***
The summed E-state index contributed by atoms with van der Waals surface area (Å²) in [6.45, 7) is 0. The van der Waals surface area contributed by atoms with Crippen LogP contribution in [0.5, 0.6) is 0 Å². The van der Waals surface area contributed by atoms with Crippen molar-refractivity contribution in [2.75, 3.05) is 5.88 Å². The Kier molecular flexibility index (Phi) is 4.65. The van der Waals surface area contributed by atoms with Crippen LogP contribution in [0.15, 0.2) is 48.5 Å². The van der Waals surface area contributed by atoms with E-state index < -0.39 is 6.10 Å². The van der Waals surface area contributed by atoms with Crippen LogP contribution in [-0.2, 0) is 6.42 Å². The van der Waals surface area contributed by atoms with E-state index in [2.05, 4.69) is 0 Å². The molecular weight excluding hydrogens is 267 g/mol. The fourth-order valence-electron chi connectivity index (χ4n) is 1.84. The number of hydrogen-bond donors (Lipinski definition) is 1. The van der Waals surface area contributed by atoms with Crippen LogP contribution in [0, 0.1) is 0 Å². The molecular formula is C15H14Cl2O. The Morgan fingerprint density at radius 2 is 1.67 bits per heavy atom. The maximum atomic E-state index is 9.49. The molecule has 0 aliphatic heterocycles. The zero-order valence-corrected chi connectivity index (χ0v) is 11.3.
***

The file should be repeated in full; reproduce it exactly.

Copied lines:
The summed E-state index contributed by atoms with van der Waals surface area (Å²) in [6.45, 7) is 0. The van der Waals surface area contributed by atoms with Crippen LogP contribution in [0.5, 0.6) is 0 Å². The van der Waals surface area contributed by atoms with Crippen molar-refractivity contribution in [2.75, 3.05) is 5.88 Å². The Kier molecular flexibility index (Phi) is 4.65. The van der Waals surface area contributed by atoms with Crippen LogP contribution in [0.15, 0.2) is 48.5 Å². The van der Waals surface area contributed by atoms with E-state index < -0.39 is 6.10 Å². The van der Waals surface area contributed by atoms with Crippen LogP contribution in [-0.2, 0) is 6.42 Å². The van der Waals surface area contributed by atoms with E-state index in [2.05, 4.69) is 0 Å². The molecular weight excluding hydrogens is 267 g/mol. The fourth-order valence-electron chi connectivity index (χ4n) is 1.84. The number of hydrogen-bond donors (Lipinski definition) is 1. The van der Waals surface area contributed by atoms with Crippen LogP contribution in [0, 0.1) is 0 Å². The molecular formula is C15H14Cl2O. The Morgan fingerprint density at radius 2 is 1.67 bits per heavy atom. The maximum atomic E-state index is 9.49. The molecule has 0 aliphatic heterocycles. The zero-order valence-corrected chi connectivity index (χ0v) is 11.3.